- Cures at 270° F
- Soft Hand Prints
- Universal for Variety of Fabrics
- Low Bleed for Poly Blends
- Non-Phthalate - Eco-friendly Formula
- Highly opaque
- Short Body
Recommended Mesh Size: 40 (highly recommended)
Rapid Cure by Screen Print Direct is a premium plastisol ink that cures are low as 270°. Rapid Cure Plastisol Ink is the ideal ink when working with a variety of materials. This low bleed ink works great with a wide variety of blends including polyester. Say goodbye to garment shrinking and scorching with low-temperature cure fabric ink. The ink's lower cure temp saves production time and helps ensure the garment is cured properly without expensive conveyor dryers. The ink's texture is creamy and short-bodied. The color is vibrant, bold, and opaque. For darker garments, we recommend printing with an under-base.
For more information on low-temperature cure, inks take a look at the blogs we have below.
Disclaimer: All colors are approximate and will vary from monitor to monitor.
Recommended Mesh: 40
- Cure at 160°C /320°F
- Flash at 105°C/220°F - 7 - 12 seconds
- On the press-Ecotex Plastisol Screen Wash/Ink Degradant
- In the sink - Ecotex Plastisol Screen Wash/Ink Degradant
Flash and Curing Guidelines: Generally it will take 5-10 washes to fully test the cure, but if the ink is seriously under-cured, the print will show deterioration after only 1-3 washings washes. Another way to test your print quickly is doing the “Stretch Test” stretch the print roughly 2/3 of the T-Shirt; if the print cracks and does not retract back it means you under-cured.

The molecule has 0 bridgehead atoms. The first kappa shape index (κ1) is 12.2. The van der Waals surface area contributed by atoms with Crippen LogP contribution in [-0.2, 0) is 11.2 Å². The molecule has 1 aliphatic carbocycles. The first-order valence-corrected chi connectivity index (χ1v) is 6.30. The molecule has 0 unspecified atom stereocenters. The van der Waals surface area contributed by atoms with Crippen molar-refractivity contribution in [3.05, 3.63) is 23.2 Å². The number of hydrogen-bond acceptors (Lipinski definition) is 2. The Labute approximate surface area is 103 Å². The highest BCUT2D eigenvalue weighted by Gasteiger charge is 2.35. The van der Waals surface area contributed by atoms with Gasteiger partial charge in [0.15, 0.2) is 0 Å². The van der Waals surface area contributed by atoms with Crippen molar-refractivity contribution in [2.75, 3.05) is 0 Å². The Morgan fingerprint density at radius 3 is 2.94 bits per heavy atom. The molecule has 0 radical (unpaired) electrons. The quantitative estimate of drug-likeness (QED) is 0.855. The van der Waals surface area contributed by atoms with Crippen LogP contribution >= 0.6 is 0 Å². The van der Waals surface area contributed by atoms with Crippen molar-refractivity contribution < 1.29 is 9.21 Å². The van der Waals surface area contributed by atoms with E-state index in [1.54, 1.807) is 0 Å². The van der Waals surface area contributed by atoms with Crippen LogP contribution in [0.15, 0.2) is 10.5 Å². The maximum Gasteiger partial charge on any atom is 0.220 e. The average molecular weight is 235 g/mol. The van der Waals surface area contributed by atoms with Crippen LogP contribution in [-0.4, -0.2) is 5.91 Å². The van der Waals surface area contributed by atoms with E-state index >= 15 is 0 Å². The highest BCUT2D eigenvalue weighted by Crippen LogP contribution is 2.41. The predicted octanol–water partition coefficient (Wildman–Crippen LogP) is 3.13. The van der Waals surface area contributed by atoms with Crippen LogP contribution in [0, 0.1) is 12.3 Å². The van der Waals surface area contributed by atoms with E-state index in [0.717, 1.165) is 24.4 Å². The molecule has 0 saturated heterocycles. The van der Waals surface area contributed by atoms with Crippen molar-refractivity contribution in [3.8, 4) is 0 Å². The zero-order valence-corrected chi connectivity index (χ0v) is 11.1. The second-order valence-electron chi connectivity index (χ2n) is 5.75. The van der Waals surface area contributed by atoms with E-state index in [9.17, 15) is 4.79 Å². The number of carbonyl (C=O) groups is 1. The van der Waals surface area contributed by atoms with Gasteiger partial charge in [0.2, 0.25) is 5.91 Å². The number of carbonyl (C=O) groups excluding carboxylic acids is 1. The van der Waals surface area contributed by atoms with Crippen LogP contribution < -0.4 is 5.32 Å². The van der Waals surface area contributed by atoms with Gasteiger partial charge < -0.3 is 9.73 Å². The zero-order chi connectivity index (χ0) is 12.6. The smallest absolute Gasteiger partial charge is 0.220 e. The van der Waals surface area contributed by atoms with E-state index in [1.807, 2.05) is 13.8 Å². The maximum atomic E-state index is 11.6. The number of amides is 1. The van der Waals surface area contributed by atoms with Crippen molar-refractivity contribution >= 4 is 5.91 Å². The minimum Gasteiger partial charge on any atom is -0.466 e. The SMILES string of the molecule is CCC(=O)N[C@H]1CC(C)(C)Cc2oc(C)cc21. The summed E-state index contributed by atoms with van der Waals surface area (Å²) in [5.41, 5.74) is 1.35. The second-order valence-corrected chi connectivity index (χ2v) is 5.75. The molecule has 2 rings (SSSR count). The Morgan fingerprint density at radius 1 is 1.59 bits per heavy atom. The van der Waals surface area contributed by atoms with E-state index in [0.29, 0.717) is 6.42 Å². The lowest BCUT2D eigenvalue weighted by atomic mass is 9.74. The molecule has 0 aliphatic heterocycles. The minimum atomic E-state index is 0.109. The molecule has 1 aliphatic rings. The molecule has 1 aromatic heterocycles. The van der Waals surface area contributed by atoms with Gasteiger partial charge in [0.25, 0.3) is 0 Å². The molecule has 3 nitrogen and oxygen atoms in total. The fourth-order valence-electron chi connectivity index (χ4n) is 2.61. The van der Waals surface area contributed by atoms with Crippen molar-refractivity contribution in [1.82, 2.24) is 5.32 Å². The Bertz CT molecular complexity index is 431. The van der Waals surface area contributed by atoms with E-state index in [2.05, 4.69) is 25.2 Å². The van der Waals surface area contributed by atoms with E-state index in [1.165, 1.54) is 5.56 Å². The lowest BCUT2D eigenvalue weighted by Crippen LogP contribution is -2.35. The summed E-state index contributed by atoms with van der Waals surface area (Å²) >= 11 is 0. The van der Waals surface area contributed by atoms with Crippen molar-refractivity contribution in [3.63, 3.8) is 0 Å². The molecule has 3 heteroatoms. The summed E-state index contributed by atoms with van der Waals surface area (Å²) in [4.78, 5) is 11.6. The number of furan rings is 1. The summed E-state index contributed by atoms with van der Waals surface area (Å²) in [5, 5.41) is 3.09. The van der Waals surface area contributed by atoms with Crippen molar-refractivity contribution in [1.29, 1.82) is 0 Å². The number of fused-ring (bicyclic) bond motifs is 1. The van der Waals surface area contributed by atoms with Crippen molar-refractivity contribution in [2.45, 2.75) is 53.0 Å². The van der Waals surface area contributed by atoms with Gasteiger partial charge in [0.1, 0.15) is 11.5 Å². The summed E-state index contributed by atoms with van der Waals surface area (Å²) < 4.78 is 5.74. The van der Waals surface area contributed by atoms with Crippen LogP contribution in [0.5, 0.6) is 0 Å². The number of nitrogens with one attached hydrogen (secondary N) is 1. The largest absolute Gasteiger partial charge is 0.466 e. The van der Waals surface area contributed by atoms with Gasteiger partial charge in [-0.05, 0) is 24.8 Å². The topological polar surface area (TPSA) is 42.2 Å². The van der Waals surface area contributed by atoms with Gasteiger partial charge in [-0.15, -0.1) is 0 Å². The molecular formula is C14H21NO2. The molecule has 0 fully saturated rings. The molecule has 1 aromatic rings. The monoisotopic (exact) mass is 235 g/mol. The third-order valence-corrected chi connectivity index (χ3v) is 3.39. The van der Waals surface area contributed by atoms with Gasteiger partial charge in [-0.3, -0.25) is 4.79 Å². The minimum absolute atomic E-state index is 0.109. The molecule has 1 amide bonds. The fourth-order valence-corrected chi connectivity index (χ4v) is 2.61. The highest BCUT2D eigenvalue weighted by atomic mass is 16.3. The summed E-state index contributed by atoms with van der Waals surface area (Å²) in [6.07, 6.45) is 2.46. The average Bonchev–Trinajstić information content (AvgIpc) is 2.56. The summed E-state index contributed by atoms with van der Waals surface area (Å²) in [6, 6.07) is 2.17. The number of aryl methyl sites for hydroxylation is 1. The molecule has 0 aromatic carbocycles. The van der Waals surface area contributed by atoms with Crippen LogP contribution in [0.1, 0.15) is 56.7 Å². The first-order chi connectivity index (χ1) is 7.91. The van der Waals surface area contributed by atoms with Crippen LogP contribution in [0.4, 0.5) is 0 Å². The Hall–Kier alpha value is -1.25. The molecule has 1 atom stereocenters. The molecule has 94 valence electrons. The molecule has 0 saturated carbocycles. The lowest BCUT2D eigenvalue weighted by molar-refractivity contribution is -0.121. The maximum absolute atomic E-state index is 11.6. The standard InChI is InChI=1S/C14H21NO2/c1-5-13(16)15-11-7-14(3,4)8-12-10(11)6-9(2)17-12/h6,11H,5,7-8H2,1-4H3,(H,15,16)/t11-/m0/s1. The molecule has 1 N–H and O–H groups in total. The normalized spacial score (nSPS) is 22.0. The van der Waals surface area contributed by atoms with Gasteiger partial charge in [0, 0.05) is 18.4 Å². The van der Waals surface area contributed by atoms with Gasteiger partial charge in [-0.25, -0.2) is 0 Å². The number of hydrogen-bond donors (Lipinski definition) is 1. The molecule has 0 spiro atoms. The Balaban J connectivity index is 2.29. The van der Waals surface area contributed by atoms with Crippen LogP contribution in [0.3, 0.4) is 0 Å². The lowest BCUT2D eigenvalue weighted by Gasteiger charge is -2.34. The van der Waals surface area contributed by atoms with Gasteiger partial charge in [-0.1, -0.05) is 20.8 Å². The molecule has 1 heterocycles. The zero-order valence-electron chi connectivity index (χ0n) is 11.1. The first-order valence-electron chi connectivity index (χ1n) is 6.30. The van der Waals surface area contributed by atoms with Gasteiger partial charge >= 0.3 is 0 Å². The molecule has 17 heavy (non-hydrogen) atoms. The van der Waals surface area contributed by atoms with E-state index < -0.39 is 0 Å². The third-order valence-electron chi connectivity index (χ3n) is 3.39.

General Testing: Before you do any large print, we recommend doing a stretch test and a wash test to ensure you cured and printed correctly before going into production. Increase cure time if testing fails. We recommend only using natural fibers best results will be seen on 100% cotton.
✔️Pro Tips: Plastisol inks do not dye fabric like the traditional inks. Plastisol inks wrap around the fibers and make a mechanical bond with the fabric. Store plastisol inks at room temperature. Prolonged exposure to temperatures above 90º F (32º C) can cause the ink to start to cure while it's still in the container.
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